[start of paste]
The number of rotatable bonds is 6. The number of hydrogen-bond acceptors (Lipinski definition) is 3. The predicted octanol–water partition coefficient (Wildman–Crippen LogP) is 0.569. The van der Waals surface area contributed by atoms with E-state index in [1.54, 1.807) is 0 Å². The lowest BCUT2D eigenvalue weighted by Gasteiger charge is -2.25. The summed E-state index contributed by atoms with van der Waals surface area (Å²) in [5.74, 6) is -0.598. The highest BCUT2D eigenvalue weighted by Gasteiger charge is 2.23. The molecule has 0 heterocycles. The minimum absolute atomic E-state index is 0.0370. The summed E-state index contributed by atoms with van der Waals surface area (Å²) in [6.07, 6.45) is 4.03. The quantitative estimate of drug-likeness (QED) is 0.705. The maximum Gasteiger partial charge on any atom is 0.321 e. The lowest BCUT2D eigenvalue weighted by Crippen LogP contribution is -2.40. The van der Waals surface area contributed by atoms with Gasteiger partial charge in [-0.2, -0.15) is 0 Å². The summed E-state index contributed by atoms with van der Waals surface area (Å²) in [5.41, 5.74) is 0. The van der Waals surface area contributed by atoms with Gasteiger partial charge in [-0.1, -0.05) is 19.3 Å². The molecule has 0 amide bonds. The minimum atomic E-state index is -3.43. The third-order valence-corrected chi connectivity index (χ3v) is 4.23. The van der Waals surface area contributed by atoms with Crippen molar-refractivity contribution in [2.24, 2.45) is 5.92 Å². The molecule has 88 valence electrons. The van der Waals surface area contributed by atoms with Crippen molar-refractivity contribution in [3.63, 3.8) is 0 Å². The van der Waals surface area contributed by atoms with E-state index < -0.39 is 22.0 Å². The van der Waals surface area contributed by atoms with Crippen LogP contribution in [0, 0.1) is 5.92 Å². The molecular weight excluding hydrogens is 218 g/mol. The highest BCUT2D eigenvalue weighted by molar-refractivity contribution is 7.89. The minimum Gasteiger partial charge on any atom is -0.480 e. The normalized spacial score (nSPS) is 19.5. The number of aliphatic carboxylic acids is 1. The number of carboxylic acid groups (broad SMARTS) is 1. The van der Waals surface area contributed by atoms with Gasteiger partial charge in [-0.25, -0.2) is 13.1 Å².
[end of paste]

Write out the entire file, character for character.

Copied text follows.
The number of rotatable bonds is 6. The number of hydrogen-bond acceptors (Lipinski definition) is 3. The predicted octanol–water partition coefficient (Wildman–Crippen LogP) is 0.569. The van der Waals surface area contributed by atoms with E-state index in [1.54, 1.807) is 0 Å². The lowest BCUT2D eigenvalue weighted by Gasteiger charge is -2.25. The summed E-state index contributed by atoms with van der Waals surface area (Å²) in [5.74, 6) is -0.598. The highest BCUT2D eigenvalue weighted by Gasteiger charge is 2.23. The molecule has 0 heterocycles. The minimum absolute atomic E-state index is 0.0370. The summed E-state index contributed by atoms with van der Waals surface area (Å²) in [6.07, 6.45) is 4.03. The quantitative estimate of drug-likeness (QED) is 0.705. The maximum Gasteiger partial charge on any atom is 0.321 e. The lowest BCUT2D eigenvalue weighted by Crippen LogP contribution is -2.40. The van der Waals surface area contributed by atoms with Gasteiger partial charge in [-0.2, -0.15) is 0 Å². The summed E-state index contributed by atoms with van der Waals surface area (Å²) in [5.41, 5.74) is 0. The van der Waals surface area contributed by atoms with Gasteiger partial charge in [-0.1, -0.05) is 19.3 Å². The molecule has 0 amide bonds. The minimum atomic E-state index is -3.43. The third-order valence-corrected chi connectivity index (χ3v) is 4.23. The van der Waals surface area contributed by atoms with Crippen molar-refractivity contribution in [2.24, 2.45) is 5.92 Å². The molecule has 88 valence electrons. The van der Waals surface area contributed by atoms with Crippen molar-refractivity contribution in [3.63, 3.8) is 0 Å². The van der Waals surface area contributed by atoms with E-state index < -0.39 is 22.0 Å². The van der Waals surface area contributed by atoms with Crippen LogP contribution in [0, 0.1) is 5.92 Å². The molecular weight excluding hydrogens is 218 g/mol. The highest BCUT2D eigenvalue weighted by molar-refractivity contribution is 7.89. The minimum Gasteiger partial charge on any atom is -0.480 e. The normalized spacial score (nSPS) is 19.5. The number of aliphatic carboxylic acids is 1. The number of carboxylic acid groups (broad SMARTS) is 1. The van der Waals surface area contributed by atoms with Gasteiger partial charge in [-0.25, -0.2) is 13.1 Å².